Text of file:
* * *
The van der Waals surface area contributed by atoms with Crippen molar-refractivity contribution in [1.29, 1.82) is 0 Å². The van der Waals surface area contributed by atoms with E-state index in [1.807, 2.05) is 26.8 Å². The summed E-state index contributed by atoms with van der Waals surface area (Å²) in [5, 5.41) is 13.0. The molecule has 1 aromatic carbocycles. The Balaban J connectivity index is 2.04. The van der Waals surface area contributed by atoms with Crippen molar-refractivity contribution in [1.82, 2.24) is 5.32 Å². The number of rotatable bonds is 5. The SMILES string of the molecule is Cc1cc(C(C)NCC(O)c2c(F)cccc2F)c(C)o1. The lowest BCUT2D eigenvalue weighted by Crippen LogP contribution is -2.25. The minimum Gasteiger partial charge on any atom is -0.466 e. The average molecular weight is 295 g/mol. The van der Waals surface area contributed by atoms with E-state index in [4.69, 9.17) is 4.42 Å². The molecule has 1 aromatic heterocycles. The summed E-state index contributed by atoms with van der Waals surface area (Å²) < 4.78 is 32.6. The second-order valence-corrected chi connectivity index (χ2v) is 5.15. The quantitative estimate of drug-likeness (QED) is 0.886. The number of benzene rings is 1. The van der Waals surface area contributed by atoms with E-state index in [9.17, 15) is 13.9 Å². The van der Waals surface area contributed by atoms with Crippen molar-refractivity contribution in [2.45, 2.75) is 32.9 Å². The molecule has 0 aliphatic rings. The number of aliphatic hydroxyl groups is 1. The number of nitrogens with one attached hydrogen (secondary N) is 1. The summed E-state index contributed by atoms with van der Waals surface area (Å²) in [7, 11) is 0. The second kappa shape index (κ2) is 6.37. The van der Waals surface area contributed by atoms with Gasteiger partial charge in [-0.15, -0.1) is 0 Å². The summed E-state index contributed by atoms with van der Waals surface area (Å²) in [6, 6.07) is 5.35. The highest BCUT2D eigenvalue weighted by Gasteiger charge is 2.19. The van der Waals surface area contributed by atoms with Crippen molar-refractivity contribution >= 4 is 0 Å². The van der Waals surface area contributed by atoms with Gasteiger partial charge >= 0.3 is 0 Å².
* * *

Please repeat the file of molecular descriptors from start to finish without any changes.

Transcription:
The van der Waals surface area contributed by atoms with Crippen molar-refractivity contribution in [1.29, 1.82) is 0 Å². The van der Waals surface area contributed by atoms with E-state index in [1.807, 2.05) is 26.8 Å². The summed E-state index contributed by atoms with van der Waals surface area (Å²) in [5, 5.41) is 13.0. The molecule has 1 aromatic carbocycles. The Balaban J connectivity index is 2.04. The van der Waals surface area contributed by atoms with Crippen molar-refractivity contribution in [1.82, 2.24) is 5.32 Å². The number of rotatable bonds is 5. The SMILES string of the molecule is Cc1cc(C(C)NCC(O)c2c(F)cccc2F)c(C)o1. The lowest BCUT2D eigenvalue weighted by Crippen LogP contribution is -2.25. The minimum Gasteiger partial charge on any atom is -0.466 e. The average molecular weight is 295 g/mol. The van der Waals surface area contributed by atoms with E-state index in [4.69, 9.17) is 4.42 Å². The molecule has 1 aromatic heterocycles. The summed E-state index contributed by atoms with van der Waals surface area (Å²) < 4.78 is 32.6. The second-order valence-corrected chi connectivity index (χ2v) is 5.15. The quantitative estimate of drug-likeness (QED) is 0.886. The number of benzene rings is 1. The van der Waals surface area contributed by atoms with E-state index in [9.17, 15) is 13.9 Å². The van der Waals surface area contributed by atoms with Crippen molar-refractivity contribution in [2.45, 2.75) is 32.9 Å². The molecule has 0 aliphatic rings. The number of aliphatic hydroxyl groups is 1. The number of nitrogens with one attached hydrogen (secondary N) is 1. The summed E-state index contributed by atoms with van der Waals surface area (Å²) in [7, 11) is 0. The second kappa shape index (κ2) is 6.37. The van der Waals surface area contributed by atoms with Gasteiger partial charge in [-0.15, -0.1) is 0 Å². The summed E-state index contributed by atoms with van der Waals surface area (Å²) in [6, 6.07) is 5.35. The highest BCUT2D eigenvalue weighted by Gasteiger charge is 2.19. The van der Waals surface area contributed by atoms with Crippen molar-refractivity contribution >= 4 is 0 Å². The van der Waals surface area contributed by atoms with Gasteiger partial charge >= 0.3 is 0 Å².